...Instead, Bush will fight hard for his unhelpful surge, more Americans will die, Iraq will grow ever more disrupted, and the inevitable day of reckoning will be delayed. But it will come. The disaster is foretold. It will be awful, a humiliation to be followed by an agony. But not for us the painful reckoning -- for the Iraqis. We will assuage our guilt with recriminations and hearings, and the sneering of the world. [emphasis added]
It is for these reasons that I am mostly unimpressed with the smug and self-satisfied who act as if they occupy some moral or strategic high ground because they support the surge. John Boehner may weep for the camera, but if the stakes are so high that even discussing a resolution condemning the surge leads to an emotional breakdown, why on Earth isn't he proposing to do more? Because more could be done. So put up, or stop the crocodile tears.If you want to mount and ride the high horse, then you have to be willing to pay for the stable and upkeep. Real ponies aren't cheap, but rocking horses are.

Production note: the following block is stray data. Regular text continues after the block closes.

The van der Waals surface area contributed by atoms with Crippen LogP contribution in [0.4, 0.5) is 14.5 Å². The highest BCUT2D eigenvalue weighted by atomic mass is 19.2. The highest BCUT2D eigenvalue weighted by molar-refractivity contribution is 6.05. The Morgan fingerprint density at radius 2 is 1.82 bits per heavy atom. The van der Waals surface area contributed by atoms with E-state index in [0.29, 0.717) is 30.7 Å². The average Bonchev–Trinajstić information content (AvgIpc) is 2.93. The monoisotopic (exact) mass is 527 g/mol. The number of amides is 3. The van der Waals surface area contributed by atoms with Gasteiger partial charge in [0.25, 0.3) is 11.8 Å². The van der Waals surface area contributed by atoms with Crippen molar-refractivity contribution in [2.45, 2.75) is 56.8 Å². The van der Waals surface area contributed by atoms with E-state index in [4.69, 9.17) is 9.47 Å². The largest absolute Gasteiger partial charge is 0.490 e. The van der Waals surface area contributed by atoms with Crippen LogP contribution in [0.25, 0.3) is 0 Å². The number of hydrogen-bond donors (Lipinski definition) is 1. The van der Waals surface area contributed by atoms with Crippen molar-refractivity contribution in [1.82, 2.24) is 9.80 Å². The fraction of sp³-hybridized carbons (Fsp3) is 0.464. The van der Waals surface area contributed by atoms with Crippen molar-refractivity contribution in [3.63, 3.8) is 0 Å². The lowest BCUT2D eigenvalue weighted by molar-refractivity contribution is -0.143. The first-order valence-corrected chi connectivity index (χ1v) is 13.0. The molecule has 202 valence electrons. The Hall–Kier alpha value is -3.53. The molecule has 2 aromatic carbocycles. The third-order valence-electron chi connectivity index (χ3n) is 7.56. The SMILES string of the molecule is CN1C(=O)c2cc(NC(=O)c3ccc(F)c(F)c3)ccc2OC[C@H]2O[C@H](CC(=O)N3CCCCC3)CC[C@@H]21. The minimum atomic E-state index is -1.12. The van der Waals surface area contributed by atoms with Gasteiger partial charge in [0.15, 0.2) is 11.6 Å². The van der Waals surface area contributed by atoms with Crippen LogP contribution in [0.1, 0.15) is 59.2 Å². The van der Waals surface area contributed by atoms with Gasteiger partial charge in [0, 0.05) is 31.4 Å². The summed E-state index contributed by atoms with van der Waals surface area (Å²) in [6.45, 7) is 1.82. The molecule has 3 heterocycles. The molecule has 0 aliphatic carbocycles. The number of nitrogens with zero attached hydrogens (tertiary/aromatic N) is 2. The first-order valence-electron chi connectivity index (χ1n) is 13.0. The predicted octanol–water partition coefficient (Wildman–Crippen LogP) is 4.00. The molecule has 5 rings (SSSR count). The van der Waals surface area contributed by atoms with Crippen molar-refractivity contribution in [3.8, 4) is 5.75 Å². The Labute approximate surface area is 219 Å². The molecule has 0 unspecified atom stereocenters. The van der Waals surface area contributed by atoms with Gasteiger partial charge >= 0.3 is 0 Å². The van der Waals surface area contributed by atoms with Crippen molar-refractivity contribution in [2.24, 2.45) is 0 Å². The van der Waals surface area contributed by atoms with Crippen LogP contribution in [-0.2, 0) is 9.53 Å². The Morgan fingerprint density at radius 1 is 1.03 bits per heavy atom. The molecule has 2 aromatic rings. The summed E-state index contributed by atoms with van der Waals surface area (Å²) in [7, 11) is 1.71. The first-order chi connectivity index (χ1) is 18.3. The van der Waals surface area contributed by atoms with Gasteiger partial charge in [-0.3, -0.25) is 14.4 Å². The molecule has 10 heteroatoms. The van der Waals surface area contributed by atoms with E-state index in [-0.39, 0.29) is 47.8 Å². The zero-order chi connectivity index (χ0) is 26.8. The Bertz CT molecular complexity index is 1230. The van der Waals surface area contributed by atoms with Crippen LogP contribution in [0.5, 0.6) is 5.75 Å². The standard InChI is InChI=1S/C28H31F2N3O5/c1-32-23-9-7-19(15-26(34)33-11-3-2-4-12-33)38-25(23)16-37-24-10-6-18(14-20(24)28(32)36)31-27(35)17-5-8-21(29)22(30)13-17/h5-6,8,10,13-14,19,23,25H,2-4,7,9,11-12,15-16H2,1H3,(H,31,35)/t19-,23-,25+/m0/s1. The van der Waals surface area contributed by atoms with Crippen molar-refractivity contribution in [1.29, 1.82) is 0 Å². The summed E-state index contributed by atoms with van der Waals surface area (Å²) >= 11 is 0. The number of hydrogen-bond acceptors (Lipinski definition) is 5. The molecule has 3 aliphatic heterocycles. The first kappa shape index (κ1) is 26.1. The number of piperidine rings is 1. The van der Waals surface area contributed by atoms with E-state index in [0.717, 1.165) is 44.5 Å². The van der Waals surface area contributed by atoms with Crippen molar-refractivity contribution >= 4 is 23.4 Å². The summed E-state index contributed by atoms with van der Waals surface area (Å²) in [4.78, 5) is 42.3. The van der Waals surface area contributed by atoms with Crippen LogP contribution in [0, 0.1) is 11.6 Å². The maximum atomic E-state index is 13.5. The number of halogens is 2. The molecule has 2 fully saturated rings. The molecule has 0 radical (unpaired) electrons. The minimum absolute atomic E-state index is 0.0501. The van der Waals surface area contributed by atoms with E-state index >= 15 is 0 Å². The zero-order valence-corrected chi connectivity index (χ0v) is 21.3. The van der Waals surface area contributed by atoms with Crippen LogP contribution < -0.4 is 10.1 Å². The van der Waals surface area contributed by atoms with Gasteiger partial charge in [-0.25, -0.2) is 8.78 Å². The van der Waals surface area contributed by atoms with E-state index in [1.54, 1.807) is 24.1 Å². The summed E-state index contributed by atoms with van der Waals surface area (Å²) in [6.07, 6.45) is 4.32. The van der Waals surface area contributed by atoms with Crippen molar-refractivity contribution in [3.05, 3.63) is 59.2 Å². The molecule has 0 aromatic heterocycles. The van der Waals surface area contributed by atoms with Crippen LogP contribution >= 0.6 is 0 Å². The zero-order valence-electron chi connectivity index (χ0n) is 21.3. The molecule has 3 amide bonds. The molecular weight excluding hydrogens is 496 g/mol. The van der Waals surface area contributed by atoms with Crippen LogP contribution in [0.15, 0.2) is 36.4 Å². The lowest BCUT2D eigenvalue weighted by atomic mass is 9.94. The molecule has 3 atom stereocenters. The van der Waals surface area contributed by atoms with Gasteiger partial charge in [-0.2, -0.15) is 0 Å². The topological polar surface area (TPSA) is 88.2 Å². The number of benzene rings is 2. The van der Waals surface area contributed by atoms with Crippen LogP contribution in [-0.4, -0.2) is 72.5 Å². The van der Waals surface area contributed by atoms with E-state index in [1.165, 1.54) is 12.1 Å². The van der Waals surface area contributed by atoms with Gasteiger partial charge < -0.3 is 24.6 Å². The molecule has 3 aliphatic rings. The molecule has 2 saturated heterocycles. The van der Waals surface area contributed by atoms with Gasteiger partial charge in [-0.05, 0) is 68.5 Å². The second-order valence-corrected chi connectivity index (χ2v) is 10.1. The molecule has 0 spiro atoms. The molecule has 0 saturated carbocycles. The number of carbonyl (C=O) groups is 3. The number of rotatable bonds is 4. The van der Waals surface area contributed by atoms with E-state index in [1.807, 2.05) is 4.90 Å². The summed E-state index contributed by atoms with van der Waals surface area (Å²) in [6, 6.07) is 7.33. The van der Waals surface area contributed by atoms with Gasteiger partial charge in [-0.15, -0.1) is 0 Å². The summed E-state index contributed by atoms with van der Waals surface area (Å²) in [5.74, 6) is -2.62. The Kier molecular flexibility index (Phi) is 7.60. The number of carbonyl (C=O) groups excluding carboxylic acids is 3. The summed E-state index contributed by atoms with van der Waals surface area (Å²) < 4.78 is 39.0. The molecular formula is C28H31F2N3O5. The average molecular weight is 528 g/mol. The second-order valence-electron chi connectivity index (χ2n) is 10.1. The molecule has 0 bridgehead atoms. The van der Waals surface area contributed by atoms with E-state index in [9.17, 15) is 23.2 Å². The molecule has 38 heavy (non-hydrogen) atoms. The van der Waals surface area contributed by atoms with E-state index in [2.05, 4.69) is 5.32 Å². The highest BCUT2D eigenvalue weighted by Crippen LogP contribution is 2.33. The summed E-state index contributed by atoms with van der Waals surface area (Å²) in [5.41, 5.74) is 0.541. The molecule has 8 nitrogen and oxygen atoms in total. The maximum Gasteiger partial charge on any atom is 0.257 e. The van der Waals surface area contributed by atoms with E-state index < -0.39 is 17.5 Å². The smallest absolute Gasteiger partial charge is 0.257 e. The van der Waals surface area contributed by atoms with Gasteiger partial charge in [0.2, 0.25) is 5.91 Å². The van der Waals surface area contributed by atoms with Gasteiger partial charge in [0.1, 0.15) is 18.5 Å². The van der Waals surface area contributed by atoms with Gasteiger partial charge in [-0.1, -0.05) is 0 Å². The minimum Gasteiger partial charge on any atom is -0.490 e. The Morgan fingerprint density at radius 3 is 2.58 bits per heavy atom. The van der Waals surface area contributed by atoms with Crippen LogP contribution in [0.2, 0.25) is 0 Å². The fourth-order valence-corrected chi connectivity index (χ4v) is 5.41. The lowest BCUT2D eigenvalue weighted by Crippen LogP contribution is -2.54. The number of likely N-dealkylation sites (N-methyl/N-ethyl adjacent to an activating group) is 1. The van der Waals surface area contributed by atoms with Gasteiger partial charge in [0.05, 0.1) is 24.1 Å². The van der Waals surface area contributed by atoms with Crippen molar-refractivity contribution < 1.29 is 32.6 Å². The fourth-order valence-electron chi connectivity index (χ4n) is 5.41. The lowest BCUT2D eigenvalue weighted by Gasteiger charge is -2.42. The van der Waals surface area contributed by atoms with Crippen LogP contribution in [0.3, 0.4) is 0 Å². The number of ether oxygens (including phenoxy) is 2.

Wednesday, February 14, 2007
On the Streets of Philadelphia
At work I try not to react to jungle outside, even if for a few minutes a day. Sometimes I succeed. But today the events came rushing in and rudely intruded upon my precariously sustained neutrality.
I was called from home to be told that a nephew of mine was killed in the explosion in the city center....Then they called me to say it may not be him after all because there was no way to identify what was left ... only his cell phone in the pants' pocket.
Now I'm waiting, fearfully, for confirmation either way.
The problem doesn't end there.
If it isn't him, it's someone's son anyway. But if it is him ... whom are we willing to risk going to the Morgue to receive the remains?? If and when we receive him ... where do we bury him?? Almost none who take the path to Abu Ghraib Cemetary return unscathed.
Perhaps we should revive the tradition of burying our dead in our gardens. It's certainly a lot better that losing other members of our family on the way to the cemetery or on the way back.